European Court of Human Rights rules for same-sex adoptions
by Mike Andrew -
SGN Staff Writer
The European Court of Human Rights ruled on February 19 that Austria's civil code is discriminatory because it bars a partner in a same-sex relationship form adopting his or her partner's biological child, while allowing so-called "second parent adoptions' for unmarried opposite-sex couples.
In the case of X and Others v. Austria the justices ruled by a 10-7 vote that the Austrian law violated Article 14 of the European Convention on Human Rights, which deals with discrimination, and Article 8, on the right to privacy and family life.
The case involved a Lesbian couple - called "the first and third applicants' in court documents - living with the biological child of one of the partners, named "the second applicant.'
"The applicants live in a common household and the first and third applicants jointly care for the second applicant,' court documents say.
"By agreement concluded on 17 February 2005, the first applicant adopted the third applicant's son. The applicants' intention was to create a legal relationship between the first and the second applicant corresponding to the bond between them, without severing the relationship with his mother, the third applicant. As required by law, the applicants submitted the adoption agreement to the competent District Court for approval.'
Because their application for adoption was rejected by Austrian courts, the couple and their child appealed to the European Court of Human Rights.
LEGAL IN 11 COUNTRIES
Currently, second-parent adoption is permitted in 11 European countries: Belgium, Denmark, Finland, Germany, Iceland, the Netherlands, Norway, Slovenia, Spain, Sweden, and the United Kingdom.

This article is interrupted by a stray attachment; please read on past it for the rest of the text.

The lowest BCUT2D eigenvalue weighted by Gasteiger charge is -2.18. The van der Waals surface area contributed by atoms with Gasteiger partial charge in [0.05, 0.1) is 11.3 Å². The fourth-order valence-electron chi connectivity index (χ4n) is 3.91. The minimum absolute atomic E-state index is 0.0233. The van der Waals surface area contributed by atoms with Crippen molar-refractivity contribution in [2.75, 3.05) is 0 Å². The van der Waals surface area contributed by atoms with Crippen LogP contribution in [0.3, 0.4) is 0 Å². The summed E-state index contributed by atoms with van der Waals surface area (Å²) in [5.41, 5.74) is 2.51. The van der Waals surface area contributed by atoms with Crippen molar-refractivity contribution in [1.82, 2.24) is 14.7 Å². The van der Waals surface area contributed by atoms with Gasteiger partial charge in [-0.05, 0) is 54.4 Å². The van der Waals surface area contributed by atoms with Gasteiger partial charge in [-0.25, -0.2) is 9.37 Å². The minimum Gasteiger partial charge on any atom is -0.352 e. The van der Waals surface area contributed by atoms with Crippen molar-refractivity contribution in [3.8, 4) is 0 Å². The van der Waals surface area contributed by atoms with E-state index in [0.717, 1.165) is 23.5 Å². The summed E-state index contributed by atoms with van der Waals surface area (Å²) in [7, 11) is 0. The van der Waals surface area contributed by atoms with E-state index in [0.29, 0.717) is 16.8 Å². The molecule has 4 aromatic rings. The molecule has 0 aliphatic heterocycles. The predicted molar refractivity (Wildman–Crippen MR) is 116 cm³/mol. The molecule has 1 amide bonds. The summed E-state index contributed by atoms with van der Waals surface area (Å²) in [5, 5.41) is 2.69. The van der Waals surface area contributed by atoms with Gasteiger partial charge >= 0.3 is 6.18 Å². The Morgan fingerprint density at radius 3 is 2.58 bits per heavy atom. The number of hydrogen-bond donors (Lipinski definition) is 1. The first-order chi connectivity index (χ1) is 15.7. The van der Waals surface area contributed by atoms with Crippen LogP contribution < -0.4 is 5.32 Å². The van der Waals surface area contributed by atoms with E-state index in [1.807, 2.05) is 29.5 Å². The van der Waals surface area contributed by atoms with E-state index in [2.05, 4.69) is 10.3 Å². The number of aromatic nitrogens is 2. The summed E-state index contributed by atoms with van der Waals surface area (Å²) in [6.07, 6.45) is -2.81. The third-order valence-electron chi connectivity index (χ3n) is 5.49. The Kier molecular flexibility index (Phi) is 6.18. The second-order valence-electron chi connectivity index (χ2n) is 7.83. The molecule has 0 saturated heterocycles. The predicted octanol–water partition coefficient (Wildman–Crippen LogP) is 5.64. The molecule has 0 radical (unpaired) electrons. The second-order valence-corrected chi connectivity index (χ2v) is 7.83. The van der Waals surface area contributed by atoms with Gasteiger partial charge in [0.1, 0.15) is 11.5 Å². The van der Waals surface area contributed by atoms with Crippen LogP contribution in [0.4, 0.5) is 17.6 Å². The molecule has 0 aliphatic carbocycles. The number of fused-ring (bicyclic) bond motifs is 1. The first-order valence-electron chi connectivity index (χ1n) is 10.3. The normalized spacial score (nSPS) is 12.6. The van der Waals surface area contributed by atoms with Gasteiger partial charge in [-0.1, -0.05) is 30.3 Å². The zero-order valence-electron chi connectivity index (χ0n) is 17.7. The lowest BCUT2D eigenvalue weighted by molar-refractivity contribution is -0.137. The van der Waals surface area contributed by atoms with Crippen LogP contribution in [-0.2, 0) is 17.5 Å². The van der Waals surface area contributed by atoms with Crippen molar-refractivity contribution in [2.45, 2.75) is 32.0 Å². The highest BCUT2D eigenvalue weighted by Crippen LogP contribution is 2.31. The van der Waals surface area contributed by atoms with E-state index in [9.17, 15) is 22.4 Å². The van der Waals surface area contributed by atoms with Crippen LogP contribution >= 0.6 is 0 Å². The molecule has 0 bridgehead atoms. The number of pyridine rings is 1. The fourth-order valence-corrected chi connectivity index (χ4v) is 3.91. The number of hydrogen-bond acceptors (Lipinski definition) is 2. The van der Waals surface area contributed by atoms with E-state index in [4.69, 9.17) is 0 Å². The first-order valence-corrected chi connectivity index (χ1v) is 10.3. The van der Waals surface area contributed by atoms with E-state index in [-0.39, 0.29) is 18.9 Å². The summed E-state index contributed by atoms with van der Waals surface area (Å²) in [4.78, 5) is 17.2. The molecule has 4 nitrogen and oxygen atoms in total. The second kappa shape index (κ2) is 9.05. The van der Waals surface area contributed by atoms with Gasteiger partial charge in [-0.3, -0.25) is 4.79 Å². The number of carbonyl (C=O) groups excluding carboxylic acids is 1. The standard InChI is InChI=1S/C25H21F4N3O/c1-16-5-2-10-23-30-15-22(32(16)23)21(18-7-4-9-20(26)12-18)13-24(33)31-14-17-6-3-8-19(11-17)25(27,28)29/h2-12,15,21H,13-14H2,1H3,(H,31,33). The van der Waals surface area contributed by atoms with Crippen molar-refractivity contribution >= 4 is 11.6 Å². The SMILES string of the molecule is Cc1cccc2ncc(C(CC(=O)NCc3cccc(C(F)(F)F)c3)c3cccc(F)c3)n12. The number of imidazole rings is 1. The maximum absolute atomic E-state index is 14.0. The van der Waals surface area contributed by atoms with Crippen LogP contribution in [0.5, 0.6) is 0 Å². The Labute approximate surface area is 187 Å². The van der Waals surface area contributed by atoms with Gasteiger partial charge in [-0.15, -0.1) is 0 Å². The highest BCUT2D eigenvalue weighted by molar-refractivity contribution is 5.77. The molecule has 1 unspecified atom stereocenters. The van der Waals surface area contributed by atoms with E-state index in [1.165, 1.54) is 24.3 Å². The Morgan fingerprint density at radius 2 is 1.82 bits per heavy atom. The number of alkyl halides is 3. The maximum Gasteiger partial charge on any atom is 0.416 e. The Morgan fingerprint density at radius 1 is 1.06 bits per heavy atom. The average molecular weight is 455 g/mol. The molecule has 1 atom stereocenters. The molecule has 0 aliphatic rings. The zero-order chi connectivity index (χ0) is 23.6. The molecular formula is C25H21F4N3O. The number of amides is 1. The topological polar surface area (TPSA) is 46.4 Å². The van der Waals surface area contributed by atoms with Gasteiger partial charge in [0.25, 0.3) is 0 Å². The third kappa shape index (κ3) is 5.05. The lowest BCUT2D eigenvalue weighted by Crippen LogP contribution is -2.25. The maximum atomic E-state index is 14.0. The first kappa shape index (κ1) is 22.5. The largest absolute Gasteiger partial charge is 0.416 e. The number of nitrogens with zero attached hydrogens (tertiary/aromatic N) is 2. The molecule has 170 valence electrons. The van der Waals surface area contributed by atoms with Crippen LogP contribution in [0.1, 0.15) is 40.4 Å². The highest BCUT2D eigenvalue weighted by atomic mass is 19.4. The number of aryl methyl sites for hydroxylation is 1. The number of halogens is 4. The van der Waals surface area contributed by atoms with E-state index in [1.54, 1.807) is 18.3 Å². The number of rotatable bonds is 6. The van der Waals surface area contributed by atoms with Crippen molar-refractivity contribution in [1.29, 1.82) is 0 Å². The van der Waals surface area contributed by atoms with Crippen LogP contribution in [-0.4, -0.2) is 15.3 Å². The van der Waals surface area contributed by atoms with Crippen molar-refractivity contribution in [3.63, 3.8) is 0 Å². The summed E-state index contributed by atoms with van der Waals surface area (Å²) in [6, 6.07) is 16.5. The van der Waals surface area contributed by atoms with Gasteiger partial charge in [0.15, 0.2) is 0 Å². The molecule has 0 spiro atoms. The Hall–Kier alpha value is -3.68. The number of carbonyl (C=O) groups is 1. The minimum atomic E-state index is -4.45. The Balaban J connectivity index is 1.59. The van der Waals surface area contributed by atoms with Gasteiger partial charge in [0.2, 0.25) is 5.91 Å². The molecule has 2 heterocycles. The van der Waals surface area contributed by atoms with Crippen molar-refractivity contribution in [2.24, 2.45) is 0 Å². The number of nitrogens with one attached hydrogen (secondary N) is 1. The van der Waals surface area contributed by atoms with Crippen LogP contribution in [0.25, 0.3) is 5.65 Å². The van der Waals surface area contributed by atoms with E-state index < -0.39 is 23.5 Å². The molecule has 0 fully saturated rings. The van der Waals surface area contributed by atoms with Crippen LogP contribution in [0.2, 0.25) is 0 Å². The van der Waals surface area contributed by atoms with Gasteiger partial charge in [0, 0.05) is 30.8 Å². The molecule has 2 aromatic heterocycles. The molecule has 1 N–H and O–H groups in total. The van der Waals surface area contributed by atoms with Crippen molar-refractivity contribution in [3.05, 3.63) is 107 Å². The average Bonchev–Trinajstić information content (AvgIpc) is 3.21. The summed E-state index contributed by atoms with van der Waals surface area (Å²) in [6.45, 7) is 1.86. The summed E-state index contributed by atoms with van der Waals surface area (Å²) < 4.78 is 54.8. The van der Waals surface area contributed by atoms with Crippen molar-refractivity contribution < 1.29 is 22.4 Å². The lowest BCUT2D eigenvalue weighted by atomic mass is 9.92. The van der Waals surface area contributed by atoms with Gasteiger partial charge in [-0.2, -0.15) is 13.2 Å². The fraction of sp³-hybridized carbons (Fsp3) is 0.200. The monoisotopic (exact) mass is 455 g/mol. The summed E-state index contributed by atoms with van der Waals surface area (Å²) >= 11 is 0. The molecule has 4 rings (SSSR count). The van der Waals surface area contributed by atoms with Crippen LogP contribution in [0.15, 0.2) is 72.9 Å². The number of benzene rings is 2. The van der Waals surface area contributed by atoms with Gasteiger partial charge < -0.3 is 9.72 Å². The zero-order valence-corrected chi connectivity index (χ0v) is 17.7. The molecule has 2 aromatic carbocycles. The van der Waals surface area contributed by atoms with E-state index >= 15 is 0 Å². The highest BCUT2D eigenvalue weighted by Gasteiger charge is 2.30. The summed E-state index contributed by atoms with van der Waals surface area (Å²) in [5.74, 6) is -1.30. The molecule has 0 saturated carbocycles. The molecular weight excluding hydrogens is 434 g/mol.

New legislation that would allow it is planned in France, Luxembourg, and Switzerland.
As a result of the court's judgment, laws in Austria, Andorra, parts of Bosnia and Herzegovina, Liechtenstein, Portugal, and Romania will have to be amended to allow same-sex couples to apply for second-parent adoption, because these countries already permit unmarried heterosexual couples to do so.
According to LGBT rights advocates, children in same-sex families are highly vulnerable due to a lack of legal recognition and their inability to establish legal links to both of their parents.
"With today's decision, the Court clearly asserts that families are families, regardless of the sex of the parents, and that barriers to legal recognition and protection based on sexual orientation serve the interests of neither parents nor children,' Alli Jernow, senior legal advisor to the International Commission of Jurists, said of the ruling.
ILGA WELCOMES RULING
"This is a very significant and important victory for rainbow families in Europe,' Martin Christensen of the International Lesbian and Gay Association (ILGA) said in a statement.
"We hope that this judgment will pave the way towards the removal of the remaining legal barriers for these families in Europe. The lack of recognition and the inability for partners in same-sex families to establish legal links to their children is not only discriminatory and creates a number of legal uncertainties, but also has a profound and detrimental impact on the everyday lives of these families and the well-being of the children in those families. The principle of the best interests of the child needs to be upheld without exception.'
The European Court of Human Rights was established in 1959 to hear cases alleging violations of the European Convention on Human Rights, a treaty to which all European countries except Belarus are parties. By itself, the court has no jurisdiction to overturn national laws, but the Committee of Ministers of the Council of Europe is charged with executing the court's judgments.
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